Final rendered output is YUV in ProRes, Avid codecs (DNxHD etc), H264 and most broadcast formats. RGB is rare as a delivery format. THAT is the reason a proper YUV monitoring path is the best and most accurate solution.

I have a Flanders Scientific monitor fed by a BM Mini Monitor and running on a 5k iMac. I have the iMac screen closely matched to the Flanders. It IS possible to make them match but it requires the appropriate knowledge and skills to do it. It is not something that is easily explained on a forum.
I learnt during my training at our national broadcaster and used to line up production studio control room monitors every morning. Adjusting 20 to 30 monitors each morning (and matching them) with a proper probe REALLY sharpens up one's skills.

I also do NOT use a probe on the iMac except to set the white to an accurate 6500K.

I have also had my eyes tested for colour accuracy as 10% of the male population have some degree of colour blindness, which is most commonly in the red/green part of the spectrum, slap bang in the skin tone area!

I have followed a lot of these kind of forum discussions and most people have an incomplete understanding of how & why the technical side of things work. There are no simple explanations.
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Andrew Kolakowski

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Re: 10 bits Monitor on Davinci

PostWed Aug 09, 2017 11:12 am

Peter Cave wrote:Final rendered output is YUV in ProRes, Avid codecs (DNxHD etc), H264 and most broadcast formats. RGB is rare as a delivery format. THAT is the reason a proper YUV monitoring path is the best and most accurate solution.



Don't assume that YUV and only YUV=proper video chain- this is not the rule at all.
YUV is just a way of saving bandwidth and making signal more compression friendly. RGB doesn't compress so well due to luminance info been mixed with chrominance, so that's why all delivery codecs are rather YUV based.
Again- your work in Resolve in RGB. When you monitor with BM (over typical YUV pipe) your RGB pixels are send to BM card as RGB (or already converted YUV). Card converts them to YUV (just to save bandwidth) and sends to your monitor. At monitor YUV is converted back to RGB (with 4:2:2 being up-sampled back to 4:4:4) for the final display- hello we are back at RGB! This whole YUV conversion is actually not needed at all and it doesn't happen if you monitor in 4:4:4 on higher-end cards. End result on monitor is the same if all conversions are done correctly (except chroma being up-sampled). It's actually RGB chain which is more accurate.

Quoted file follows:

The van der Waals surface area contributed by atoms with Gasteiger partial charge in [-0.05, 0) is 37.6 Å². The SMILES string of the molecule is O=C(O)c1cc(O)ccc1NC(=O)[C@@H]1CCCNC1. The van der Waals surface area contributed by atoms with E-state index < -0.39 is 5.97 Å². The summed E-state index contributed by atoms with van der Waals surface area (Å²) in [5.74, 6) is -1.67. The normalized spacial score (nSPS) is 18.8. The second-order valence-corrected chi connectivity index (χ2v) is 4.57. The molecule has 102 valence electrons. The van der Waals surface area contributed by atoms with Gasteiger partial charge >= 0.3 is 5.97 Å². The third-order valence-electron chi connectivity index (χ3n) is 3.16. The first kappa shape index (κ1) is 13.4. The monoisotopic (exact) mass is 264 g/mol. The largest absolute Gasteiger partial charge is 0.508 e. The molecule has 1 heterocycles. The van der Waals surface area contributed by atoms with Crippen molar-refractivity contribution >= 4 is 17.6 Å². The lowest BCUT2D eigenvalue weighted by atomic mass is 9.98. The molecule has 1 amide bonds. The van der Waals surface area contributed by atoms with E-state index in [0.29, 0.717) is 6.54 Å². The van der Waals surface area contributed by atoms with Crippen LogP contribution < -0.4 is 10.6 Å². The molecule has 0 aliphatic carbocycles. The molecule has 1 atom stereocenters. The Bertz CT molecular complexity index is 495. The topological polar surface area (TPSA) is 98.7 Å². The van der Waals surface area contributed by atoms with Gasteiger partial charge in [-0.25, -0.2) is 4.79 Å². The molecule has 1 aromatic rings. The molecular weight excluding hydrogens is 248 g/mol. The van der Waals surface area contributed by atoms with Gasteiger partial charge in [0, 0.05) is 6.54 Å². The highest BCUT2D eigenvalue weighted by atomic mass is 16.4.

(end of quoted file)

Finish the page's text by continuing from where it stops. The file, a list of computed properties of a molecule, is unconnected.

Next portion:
Based on your logic if I use RGB 4:4:4 video monitoring this is not anymore "proper video monitoring" and my final YUV masters will look wrong on TVs (due to not using YUV monitoring chain) :) Tell this to high-end studios which use RGB monitoring as this is is the way to judge quality of keying/edges (YUV 4:2:2 smooth edges due to chroma subsampling).
For grading/composting etc YUV is actually useless and exists only mainly due to technology limitations (need of bandwidth saving).
When you export from Resolve for final/broadcast delivery your RGB is converted to YUV. This YUV meant to give same end result as your RGB, but in most cases this is actually the "worse signal/representation" of your work as it uses special techniques (chroma subs-smapling/compression) to save bandwidth. YUV is just a middle man which help with technology limitation. In ideal scenario it's not needed at all, but of course real world is a different story. This is the point where you trust your software- at the end this is simple step done using fixed math, but still so many apps mess it up. Once exported this is your master (YUV based) and from now one it should stay as YUV. Any conversion etc should be done in YUV (no real need to go to RGB anymore). If all possible conversions which it went through (until you see it on your TV) were correct it should look "the same" as on your grading screen (regardless of RGB or YUV monitoring chain as they also should look "the same"). You could "capture" it from TV signal, youtube etc. put into Resolve and it should (after it goes through YUV->RGB conversion on import) look the same as you original timeline.

You are making one big mistake in your judgment- you are using 2 different displays to prove that YUV chain is better. Properly calibrated display for YUV chain and random monitor for RGB chain. Send RGB signal to you FS monitor and it will be as good as YUV- well actually better as less conversion is happening on the way and it's 4:4:4. Now, remove BM card, use software which supports proper GUI preview (isolated from OS color engine, e.g. by using OpenGL surface) and your result will be 100% the same as using BM RGB monitoring+much simplified. These will be exactly the same RGB pixels which Resolve sends to BM card, which passes it to monitor (and actually "better" pixels compared to YUV chain).

It's all legacy. Now are are getting similar story as due to the chase of 8K pipes DP technology is proposing (actually already here) compression in the actual GPU->monitor link. This is equivalent of YUV appearance in old days- way of saving bits.

Proper video chain is mainly about proper/locked refresh rate. This is the biggest problem when using GPU with PC monitors for video display. Actually accuracy of color is another story. Both can be sorted quite easily and some software already do it.